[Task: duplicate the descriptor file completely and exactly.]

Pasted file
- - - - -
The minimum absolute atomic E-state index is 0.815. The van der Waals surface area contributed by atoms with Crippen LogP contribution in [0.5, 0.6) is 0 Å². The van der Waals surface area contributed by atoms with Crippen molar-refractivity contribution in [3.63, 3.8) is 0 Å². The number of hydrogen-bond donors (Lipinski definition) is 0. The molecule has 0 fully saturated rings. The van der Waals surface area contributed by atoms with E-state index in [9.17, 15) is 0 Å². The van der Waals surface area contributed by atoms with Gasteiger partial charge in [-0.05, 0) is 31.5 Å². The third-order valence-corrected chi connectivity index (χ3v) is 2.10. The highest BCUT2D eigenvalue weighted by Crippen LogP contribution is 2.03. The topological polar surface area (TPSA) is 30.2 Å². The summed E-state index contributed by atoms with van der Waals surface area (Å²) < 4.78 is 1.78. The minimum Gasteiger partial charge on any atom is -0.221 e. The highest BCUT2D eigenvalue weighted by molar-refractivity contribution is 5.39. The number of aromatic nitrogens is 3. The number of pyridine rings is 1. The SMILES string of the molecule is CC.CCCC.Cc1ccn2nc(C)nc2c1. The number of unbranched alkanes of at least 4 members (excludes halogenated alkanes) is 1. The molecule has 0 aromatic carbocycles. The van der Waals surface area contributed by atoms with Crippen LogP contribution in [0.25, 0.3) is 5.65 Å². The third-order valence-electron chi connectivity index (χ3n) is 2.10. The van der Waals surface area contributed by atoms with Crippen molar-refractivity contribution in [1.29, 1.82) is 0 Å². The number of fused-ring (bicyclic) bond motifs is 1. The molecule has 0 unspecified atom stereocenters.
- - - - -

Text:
The minimum absolute atomic E-state index is 0.815. The van der Waals surface area contributed by atoms with Crippen LogP contribution in [0.5, 0.6) is 0 Å². The van der Waals surface area contributed by atoms with Crippen molar-refractivity contribution in [3.63, 3.8) is 0 Å². The number of hydrogen-bond donors (Lipinski definition) is 0. The molecule has 0 fully saturated rings. The van der Waals surface area contributed by atoms with E-state index in [9.17, 15) is 0 Å². The van der Waals surface area contributed by atoms with Gasteiger partial charge in [-0.05, 0) is 31.5 Å². The third-order valence-corrected chi connectivity index (χ3v) is 2.10. The highest BCUT2D eigenvalue weighted by Crippen LogP contribution is 2.03. The topological polar surface area (TPSA) is 30.2 Å². The summed E-state index contributed by atoms with van der Waals surface area (Å²) < 4.78 is 1.78. The minimum Gasteiger partial charge on any atom is -0.221 e. The highest BCUT2D eigenvalue weighted by molar-refractivity contribution is 5.39. The number of aromatic nitrogens is 3. The number of pyridine rings is 1. The SMILES string of the molecule is CC.CCCC.Cc1ccn2nc(C)nc2c1. The number of unbranched alkanes of at least 4 members (excludes halogenated alkanes) is 1. The molecule has 0 aromatic carbocycles. The van der Waals surface area contributed by atoms with Crippen LogP contribution in [0.25, 0.3) is 5.65 Å². The third-order valence-electron chi connectivity index (χ3n) is 2.10. The van der Waals surface area contributed by atoms with Crippen molar-refractivity contribution in [1.29, 1.82) is 0 Å². The number of fused-ring (bicyclic) bond motifs is 1. The molecule has 0 unspecified atom stereocenters.